Convicted KS Child Molester Gets New Trial

TOPEKA, Kan. (AP) — The Kansas Supreme Court has ordered a retrial for a man serving a life sentence for abusing a child. The Supreme Court ruled Friday that Derek John Holt, who was convicted of indecent liberties with a child in Bourbon County in southeast Kansas five years ago, will get the new trial because a court reporter failed to record critical parts of his first trial. The Wichita Eagle reports that Holt is serving a sentence of life without the possibility of parole for 25 years. The Supreme Court ruled that a defense request for the alleged victim to undergo a psychological evaluation was critical to his defense strategy. But they said they didn't have enough transcript to decide if the judge erred in denying the request.

KC Diocese Settles Abuse Lawsuit

KANSAS CITY, Mo. (AP) — A religious order and the Catholic Diocese of Kansas City-St. Joseph have settled a 2012 lawsuit accusing a priest of sexual abuse. The lawsuit was filed by a former Missouri man identified as John Doe M.R. against the Rev. James Urbanic, the diocese and the Missionaries of the Precious Blood, Urbanic's religious order. The case was scheduled for trial in January. The Kansas City Star reports the $130,000 settlement was finalized earlier this month. Jack Smith, spokesman for the Diocese, says the diocese's share of the settlement was $65,000 and the diocese had no further comment on the case. Stephen Torline, an attorney for Urbanic and the Missionaries of the Precious Blood, said the religious order also paid $65,000. He said both his clients declined comment.


Wichita Police Say Woman Set Herself on Fire

WICHITA, Kan. (AP) — A 41-year-old woman who set herself on fire in a Wichita parking lot is hospitalized in critical condition. Wichita police Lieutenant Doug Nolte says the woman doused herself with lighter fluid Sunday and then used a cigarette lighter to ignite it. A passerby saw the woman and pushed her into a snowbank, extinguishing the flames. The Wichita Eagle reports that the woman was taken to the burn unit at a Wichita hospital, where she remained in critical condition Monday. Her identity has not been released.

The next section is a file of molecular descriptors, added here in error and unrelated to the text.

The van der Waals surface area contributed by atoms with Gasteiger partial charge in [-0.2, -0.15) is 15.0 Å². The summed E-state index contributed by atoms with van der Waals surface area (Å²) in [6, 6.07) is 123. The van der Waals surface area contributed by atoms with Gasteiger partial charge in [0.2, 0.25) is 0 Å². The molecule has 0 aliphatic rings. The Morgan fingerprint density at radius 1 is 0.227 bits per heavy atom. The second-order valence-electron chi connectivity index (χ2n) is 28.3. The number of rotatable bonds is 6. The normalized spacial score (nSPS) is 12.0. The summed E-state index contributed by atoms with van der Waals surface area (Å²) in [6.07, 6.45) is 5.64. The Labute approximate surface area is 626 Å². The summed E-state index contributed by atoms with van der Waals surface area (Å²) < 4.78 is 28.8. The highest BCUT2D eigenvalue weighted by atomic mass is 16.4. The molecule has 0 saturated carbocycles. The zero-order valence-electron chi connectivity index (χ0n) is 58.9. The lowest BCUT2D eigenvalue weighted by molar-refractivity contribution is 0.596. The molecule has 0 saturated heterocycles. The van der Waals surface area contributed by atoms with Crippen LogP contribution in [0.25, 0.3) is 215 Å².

KS Military School Seeks to Split Abuse Lawsuit

WICHITA, Kan. (AP) — A Kansas military academy wants to split up a federal lawsuit by 11 former cadets alleging the school fostered a culture of abuse. Lawyers for St. John's Military School in Salina argue in a recent filing the defense would be harmed by failure to hold 11 separate trials. The motion contends each ex-cadet's claims are unique, and that a jury weighing all the claims in a single trial could get confused. Attorneys for the plaintiffs say the school's attempt to pursue 11 trials would result in protracted litigation, with similar witnesses and documents throughout. They argue a jury must hear about all of the alleged abuse to decide on punitive damages. The lawsuit alleges the school encouraged higher-ranking students to discipline younger ones, leading to abuse. Trial is set for March.


Feds to Boost Ailing Ferrets Across Great Plains

BILLINGS, Mont. (AP) — Federal wildlife officials have crafted a new plan to restore the highly endangered black-footed ferret that includes re-introducing the animal to more states. The prairie dog-eating member of the weasel family was thought to be extinct until 1981, when a rancher found a solitary enclave of the animals in northwest Wyoming. A U.S. Fish and Wildlife Service recovery plan released on Monday calls for boosting their numbers to about 3,000 animals. That's versus about 500 black-footed ferrets in the wild today. The agency will work with private and public landowners to establish new populations across a 12-state historic range stretching from Texas to the Canadian border. Past recovery efforts were hampered by resistance from the agriculture industry and disease that wiped out many prairie dog colonies that ferrets depend on.


KU Researcher Takes Cancer Fight to Urban Churches